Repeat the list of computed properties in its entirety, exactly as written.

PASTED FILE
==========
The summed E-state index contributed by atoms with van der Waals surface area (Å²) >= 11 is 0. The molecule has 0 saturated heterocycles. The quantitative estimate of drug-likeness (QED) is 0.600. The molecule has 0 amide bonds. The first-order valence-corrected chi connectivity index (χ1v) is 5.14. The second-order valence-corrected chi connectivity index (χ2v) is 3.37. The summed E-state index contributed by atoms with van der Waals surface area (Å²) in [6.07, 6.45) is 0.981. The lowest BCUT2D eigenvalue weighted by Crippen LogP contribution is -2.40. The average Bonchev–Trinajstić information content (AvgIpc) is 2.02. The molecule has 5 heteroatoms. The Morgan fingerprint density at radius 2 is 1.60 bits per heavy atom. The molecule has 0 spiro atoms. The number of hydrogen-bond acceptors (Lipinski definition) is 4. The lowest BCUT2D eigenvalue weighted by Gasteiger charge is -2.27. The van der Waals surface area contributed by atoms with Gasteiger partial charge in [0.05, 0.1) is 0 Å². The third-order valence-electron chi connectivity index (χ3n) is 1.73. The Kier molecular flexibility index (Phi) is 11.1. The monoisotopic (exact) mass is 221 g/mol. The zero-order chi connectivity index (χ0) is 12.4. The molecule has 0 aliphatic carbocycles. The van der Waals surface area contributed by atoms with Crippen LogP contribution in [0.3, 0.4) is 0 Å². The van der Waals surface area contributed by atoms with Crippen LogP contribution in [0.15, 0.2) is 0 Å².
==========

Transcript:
The summed E-state index contributed by atoms with van der Waals surface area (Å²) >= 11 is 0. The molecule has 0 saturated heterocycles. The quantitative estimate of drug-likeness (QED) is 0.600. The molecule has 0 amide bonds. The first-order valence-corrected chi connectivity index (χ1v) is 5.14. The second-order valence-corrected chi connectivity index (χ2v) is 3.37. The summed E-state index contributed by atoms with van der Waals surface area (Å²) in [6.07, 6.45) is 0.981. The lowest BCUT2D eigenvalue weighted by Crippen LogP contribution is -2.40. The average Bonchev–Trinajstić information content (AvgIpc) is 2.02. The molecule has 5 heteroatoms. The Morgan fingerprint density at radius 2 is 1.60 bits per heavy atom. The molecule has 0 spiro atoms. The number of hydrogen-bond acceptors (Lipinski definition) is 4. The lowest BCUT2D eigenvalue weighted by Gasteiger charge is -2.27. The van der Waals surface area contributed by atoms with Gasteiger partial charge in [0.05, 0.1) is 0 Å². The third-order valence-electron chi connectivity index (χ3n) is 1.73. The Kier molecular flexibility index (Phi) is 11.1. The monoisotopic (exact) mass is 221 g/mol. The zero-order chi connectivity index (χ0) is 12.4. The molecule has 0 aliphatic carbocycles. The van der Waals surface area contributed by atoms with Crippen LogP contribution in [0.3, 0.4) is 0 Å². The van der Waals surface area contributed by atoms with Crippen LogP contribution in [0.15, 0.2) is 0 Å².